Part III: Mechanisms of CNP following SCI
15. Peripheral mechanisms and targets
16. Spinal mechanisms and targets
17. Supraspinal mechanisms and targets
18. Inflammation Post SCI: Gut to Increased Gain in Pain
19. Channelopathies Contribute to Neuropathic Pain after SCI
20. Alterations in PNS Contribute to Neuropathic Pain after SCI
21. Lipid Peroxidation and Contributions to Neuropathic Pain after SCI
Part IV: New Targets and Technologies
22. Neural Stem for Neuropathic Pain Relief after SCI
23. Stem Cells as a Source for Myelination and Attenuation of Neuropathic Pain
24. Transplants for Attenuation of Neuropathic Pain after SCI
25. Contributions of Mechanisms in Skin to Neuropathic Pain
26. Microglia Activation and Neuropathic Pain
27. Glial Activation and Neuropathic Pain
28. Role of Intraspinal Sprouting of Primary Afferents
29. Aggressive Rehabilitation Attenuates Neuropathic Pain
30. Imaging SCI Neuropathic Pain
31. Biomarkers of SCI Neuropathic Pain
- No. of pages:
- © Academic Press 2021
- 1st August 2021
- Academic Press
- Hardcover ISBN:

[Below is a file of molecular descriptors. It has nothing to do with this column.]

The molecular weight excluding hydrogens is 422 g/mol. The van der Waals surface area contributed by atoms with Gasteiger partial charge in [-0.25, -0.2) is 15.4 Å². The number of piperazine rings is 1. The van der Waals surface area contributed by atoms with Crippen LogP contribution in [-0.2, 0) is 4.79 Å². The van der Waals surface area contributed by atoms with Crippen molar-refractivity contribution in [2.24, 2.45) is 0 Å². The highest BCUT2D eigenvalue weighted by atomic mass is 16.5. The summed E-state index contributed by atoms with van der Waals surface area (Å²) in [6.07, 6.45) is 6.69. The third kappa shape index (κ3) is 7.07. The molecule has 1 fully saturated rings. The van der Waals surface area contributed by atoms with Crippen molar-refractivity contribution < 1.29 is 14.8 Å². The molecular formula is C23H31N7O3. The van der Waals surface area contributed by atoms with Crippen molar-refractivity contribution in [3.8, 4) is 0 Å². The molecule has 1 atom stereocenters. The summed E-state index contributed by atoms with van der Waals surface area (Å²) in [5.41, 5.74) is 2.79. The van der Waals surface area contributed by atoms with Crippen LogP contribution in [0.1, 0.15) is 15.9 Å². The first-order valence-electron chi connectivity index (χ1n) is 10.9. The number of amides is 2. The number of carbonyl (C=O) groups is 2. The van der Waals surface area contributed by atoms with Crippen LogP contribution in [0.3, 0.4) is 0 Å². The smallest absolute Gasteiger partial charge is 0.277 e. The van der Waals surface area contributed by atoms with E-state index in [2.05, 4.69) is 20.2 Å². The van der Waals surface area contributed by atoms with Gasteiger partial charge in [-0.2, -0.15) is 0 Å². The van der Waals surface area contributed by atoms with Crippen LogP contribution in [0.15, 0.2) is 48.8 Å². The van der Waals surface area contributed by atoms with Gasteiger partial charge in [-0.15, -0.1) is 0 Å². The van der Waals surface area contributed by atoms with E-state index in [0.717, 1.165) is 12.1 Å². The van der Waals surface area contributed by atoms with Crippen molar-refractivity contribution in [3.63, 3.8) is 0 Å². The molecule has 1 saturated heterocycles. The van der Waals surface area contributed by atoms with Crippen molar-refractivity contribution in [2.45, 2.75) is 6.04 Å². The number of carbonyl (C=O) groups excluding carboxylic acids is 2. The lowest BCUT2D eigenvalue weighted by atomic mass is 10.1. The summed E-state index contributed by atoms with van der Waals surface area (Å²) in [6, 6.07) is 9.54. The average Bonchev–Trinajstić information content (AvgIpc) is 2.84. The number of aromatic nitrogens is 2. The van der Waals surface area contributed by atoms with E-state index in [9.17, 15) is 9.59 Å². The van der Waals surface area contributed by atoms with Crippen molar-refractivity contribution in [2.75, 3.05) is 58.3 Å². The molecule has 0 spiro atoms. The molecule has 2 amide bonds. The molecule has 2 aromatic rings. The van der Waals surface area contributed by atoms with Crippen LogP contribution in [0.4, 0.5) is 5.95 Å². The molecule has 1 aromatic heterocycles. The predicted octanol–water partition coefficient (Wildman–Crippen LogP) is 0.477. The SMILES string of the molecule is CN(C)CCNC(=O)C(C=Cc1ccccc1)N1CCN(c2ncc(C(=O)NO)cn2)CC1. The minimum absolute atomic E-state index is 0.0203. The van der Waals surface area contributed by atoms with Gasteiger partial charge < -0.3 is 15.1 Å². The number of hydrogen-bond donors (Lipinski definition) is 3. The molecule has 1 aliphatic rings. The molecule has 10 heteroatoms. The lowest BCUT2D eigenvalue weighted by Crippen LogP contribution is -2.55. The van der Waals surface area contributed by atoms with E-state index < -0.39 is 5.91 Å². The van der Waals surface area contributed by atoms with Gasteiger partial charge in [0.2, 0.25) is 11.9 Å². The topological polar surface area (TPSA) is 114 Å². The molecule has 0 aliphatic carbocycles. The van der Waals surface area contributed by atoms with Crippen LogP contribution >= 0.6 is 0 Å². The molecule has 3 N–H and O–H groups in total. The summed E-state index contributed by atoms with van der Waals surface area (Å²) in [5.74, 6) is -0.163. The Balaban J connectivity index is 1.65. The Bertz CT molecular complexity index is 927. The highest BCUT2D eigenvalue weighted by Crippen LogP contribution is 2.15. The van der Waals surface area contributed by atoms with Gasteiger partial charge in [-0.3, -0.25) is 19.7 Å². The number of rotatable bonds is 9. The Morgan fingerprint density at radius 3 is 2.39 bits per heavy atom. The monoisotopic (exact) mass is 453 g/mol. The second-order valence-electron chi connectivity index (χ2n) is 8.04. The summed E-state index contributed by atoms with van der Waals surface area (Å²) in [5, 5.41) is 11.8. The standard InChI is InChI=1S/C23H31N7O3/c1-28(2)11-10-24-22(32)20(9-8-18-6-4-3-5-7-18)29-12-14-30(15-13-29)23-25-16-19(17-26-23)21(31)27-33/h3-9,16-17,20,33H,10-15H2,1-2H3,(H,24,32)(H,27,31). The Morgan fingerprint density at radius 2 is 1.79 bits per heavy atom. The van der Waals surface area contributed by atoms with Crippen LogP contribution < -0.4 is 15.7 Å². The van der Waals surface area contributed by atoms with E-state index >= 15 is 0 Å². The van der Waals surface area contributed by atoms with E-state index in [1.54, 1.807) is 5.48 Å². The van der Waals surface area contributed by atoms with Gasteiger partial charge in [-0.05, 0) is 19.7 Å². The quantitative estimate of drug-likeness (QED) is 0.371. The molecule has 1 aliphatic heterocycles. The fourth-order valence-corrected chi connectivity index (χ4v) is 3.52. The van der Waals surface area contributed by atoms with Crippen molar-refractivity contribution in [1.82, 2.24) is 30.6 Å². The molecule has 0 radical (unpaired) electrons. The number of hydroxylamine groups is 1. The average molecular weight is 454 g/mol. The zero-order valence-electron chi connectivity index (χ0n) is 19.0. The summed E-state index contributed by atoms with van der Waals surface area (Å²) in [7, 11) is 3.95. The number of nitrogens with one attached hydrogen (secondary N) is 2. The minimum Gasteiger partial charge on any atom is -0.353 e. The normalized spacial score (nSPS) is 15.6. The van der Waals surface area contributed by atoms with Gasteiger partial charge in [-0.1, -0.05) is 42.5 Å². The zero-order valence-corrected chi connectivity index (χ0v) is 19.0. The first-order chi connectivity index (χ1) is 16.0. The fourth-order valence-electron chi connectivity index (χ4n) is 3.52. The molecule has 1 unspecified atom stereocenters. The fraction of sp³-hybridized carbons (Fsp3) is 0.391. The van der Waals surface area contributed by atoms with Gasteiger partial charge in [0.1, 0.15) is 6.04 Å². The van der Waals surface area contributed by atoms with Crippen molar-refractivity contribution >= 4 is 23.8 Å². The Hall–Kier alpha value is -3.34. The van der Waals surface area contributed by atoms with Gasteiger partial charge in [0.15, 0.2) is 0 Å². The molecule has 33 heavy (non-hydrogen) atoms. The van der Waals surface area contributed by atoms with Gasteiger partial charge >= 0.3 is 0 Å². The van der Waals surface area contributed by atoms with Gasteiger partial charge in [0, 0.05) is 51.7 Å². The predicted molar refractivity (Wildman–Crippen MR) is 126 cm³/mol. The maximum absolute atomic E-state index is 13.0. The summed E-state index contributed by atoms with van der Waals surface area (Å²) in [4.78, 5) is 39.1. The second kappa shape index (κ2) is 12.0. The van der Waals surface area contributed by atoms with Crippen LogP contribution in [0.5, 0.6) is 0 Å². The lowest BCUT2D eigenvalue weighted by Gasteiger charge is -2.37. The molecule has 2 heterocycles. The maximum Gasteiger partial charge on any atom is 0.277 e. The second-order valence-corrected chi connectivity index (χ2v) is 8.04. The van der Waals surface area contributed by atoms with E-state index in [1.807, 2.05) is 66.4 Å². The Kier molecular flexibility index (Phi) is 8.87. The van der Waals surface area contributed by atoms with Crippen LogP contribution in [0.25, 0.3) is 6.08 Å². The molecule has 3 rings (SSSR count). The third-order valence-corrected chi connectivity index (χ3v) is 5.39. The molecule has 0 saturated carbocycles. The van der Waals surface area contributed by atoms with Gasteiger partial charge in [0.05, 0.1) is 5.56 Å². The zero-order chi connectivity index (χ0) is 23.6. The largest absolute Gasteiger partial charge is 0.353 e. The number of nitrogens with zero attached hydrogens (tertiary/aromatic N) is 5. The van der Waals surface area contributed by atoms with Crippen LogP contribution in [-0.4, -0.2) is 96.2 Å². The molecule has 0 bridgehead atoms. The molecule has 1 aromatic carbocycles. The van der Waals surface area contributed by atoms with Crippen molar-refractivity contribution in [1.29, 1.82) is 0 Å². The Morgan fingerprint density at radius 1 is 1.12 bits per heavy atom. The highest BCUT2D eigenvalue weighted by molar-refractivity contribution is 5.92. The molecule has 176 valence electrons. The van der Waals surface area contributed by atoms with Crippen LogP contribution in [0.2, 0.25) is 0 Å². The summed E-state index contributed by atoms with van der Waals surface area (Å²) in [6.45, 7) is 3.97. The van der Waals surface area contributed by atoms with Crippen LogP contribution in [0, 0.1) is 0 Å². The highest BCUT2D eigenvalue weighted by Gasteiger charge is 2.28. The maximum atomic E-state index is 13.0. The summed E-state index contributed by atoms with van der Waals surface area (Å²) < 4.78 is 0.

Christine Sang, MD, MPH is Associate Professor of Anaesthesia at Harvard Medical School. Dr. Sang served as Associate Medical Director of the Pain Research Clinic at the NIH, Director of the Clinical Trials Program at the Massachusetts General Hospital Pain Center, and is currently the Director of the Translational Pain Research Program at the Brigham and Women's Hospital (BWH). She has served on several committees including the American Pain Society (as director-at-large), American Society of Anesthesiologists (as a member of the chronic pain analgesic guidelines committee), American College of Occupational and Environmental Medicine (as a member of the chronic pain practice guidelines committee), the National Spinal Cord Injury Association/United Spinal Association (as founding chairman of its Medical and Scientific Advisory Committee), North American Clinical Trial Network Neurological Outcomes Assessment Task Force, the Rick Hansen Institute (as director), the Healthcare Institute for National Renewal and Innovation (director), and several local advisory committees including the NIH-funded Harvard University Catalyst, the BWH Clinical Investigation Advisory Committee, the BWH Translational Accelerator Advisory Committee, and the BWH Research Management Task Force. Dr. Sang has specific expertise in the development of innovative clinical trial strategies to accelerate the clinical development of novel analgesics. These include new clinical trial methodologies (in Phase 1a/First-in-Human through to Phase 2a clinical trials) and the discovery of potential clinical biomarkers to to target selective mechanisms of pain by optimizing efficient designs, endpoints (including biomarkers), and execution.